The period between 1913 and 1917 is the least studied of Henri Matisse’s long career, yet was pivotal for his exploration of radical and rigorous techniques in his art. Matisse moved away from his earlier Fauvist work in rich color and developed what he called “methods of modern construction”, whereby the act of creation itself was the focus. His paintings took a sculptural approach; paint was layered, and incised, and scraped, and then sometimes, repainted. One of the exhibition’s highlights, Bathers by a River, exemplifies his revolutionary style of taking away, adding to, yet leaving something behind—revealing his process. In fact, Matisse returned to this painting repeatedly over several years (1909-10, 1913, 1916-17) until it was completed.
The influences of both Cubism and the presence of World War I in Paris where he lived during most of this period served as a backdrop to Matisse’s art at this time. While his works made no direct reference to war, the repeated reworking as Matisse adjusted his approach to familiar motifs may have been a byproduct of striving to work creatively under difficult circumstances.
The exhibition Matisse: Radical Invention included nearly 120 paintings, sculptures, drawings, and prints, and was the first devoted solely to Matisse’s work from late 1913 through 1917. The exhibition was promoted using two banners, one bearing Apples and the other Goldfish and Palette.
Matisse worked on several of his long-term masterpieces during 1916, one of the most devastating years of WWI as the gruesome Battles of Verdun and the Somme raged near Paris. About the war, he said, “I am often sickened by all of the upheaval to which I am not contributing—and it seems to me that my place is not here. I work as much as I can . . . I can’t say that it is not a struggle—but it is not the real one.” His works were both physically and mentally challenging and were a response to the stressors of the war. Matisse couched the rigors of working on his experimental works such as Moroccans with returning to the more familiar still life to explore new ideas. In Apples, he experimented with the visual motifs of the circular form and the play of darkness and light.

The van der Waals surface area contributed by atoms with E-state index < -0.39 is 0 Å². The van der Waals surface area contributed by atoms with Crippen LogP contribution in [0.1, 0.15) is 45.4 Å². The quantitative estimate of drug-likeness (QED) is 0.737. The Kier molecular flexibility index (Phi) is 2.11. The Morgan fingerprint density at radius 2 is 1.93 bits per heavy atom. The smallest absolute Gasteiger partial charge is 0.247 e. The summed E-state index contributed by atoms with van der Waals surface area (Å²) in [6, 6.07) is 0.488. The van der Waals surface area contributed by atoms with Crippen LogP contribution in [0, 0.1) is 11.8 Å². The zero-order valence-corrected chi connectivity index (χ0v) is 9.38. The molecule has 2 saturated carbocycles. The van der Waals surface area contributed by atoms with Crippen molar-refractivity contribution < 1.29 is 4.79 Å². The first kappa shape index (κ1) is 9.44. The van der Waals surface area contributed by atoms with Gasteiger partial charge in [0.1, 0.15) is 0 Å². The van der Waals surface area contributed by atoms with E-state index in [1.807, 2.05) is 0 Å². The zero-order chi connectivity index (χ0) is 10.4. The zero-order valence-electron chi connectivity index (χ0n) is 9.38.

The top of the banner is red with Art Institute of Chicago reversed out in white. Apples is in the center, and at the bottom are the words: “Illinois. Mile after Magnificent Mile”. On the back of the banner, the exhibition name “Matisse: Radical Invention, 1913-1917” appears vertically in black on a white background.
This banner was displayed around Chicago from March 20 to June 20, 2010. The exhibition was co-organized with the Museum of Modern Art, New York, and was shown there from July to October 2010
French artist Henri Matisse (1869 - 1954) is a seminal figure in the development of modern art. His long career and willingness to explore different media led to work that spans decades and genres - from his early beginnings drawing and painting to his later life cutouts and the simple beauty of the Dominican chapel he designed in Vence, France.
Exhibition: Matisse: Radical Invention, 1913-1917
Material: Printed vinyl
Dimensions: 30" x 99"
(76.2cm x 251.5cm)
Summary Even before his period of radically inventive exploration, which is the subject of the exhibition Matisse: Radical Invention, Henri Matisse was developing his own form of Modernism. He was the leader of the Fauves (wild beasts), a term dubbed by art critic Louis Vauxcelles who was shocked by the wildly dissonant colors and freely altered pictorial scenes painted by Matisse and his contemporaries. Fauvism died out after a few years and Matisse entered an intense growth phase between 1913 and 1917 on which the exhibition sheds new light. Apples was painted during this period and adorns 35 banners that were used to promote the exhibition.
Hanging your banner
Hanging your banner is easy – just put a few screws in the wall or ceiling and PRESTO, you’re ready to display your beautiful banner. To make it even easier, each BetterWall banner comes with a free hanging system that gives the impression that your banner is floating just an inch off the wall.
Your museum banner has one or more windslits, half-moon shaped cuts that allow the banner to withstand high wind without ripping. To prevent the windslits from curling so that they align with the rest of your banner, we will provide you with a packet of art putty to apply to the back of the windslits to keep them aligned with the rest of the banner. The putty is a non-damaging, easy-to-remove, reusable art putty that will not impact your banner or walls in any way. After some time of displaying your banner, you may find that you no longer need the putty, and it can be easily removed.
Caring for your banner
Your banner is a unique and durable piece of art. Having been displayed outside, it has weathered the elements and remained beautiful—so it can obviously take a lot of wear and tear! Slight scuffs, small smudges, or minor creases are not noticeable when the banner is hung, and are a part of the banner’s authentic appeal.
Storing your banner
When not on display, your banner can be rolled and stored in the tube provided. Always roll your banner from the bottom and place it in a cool place.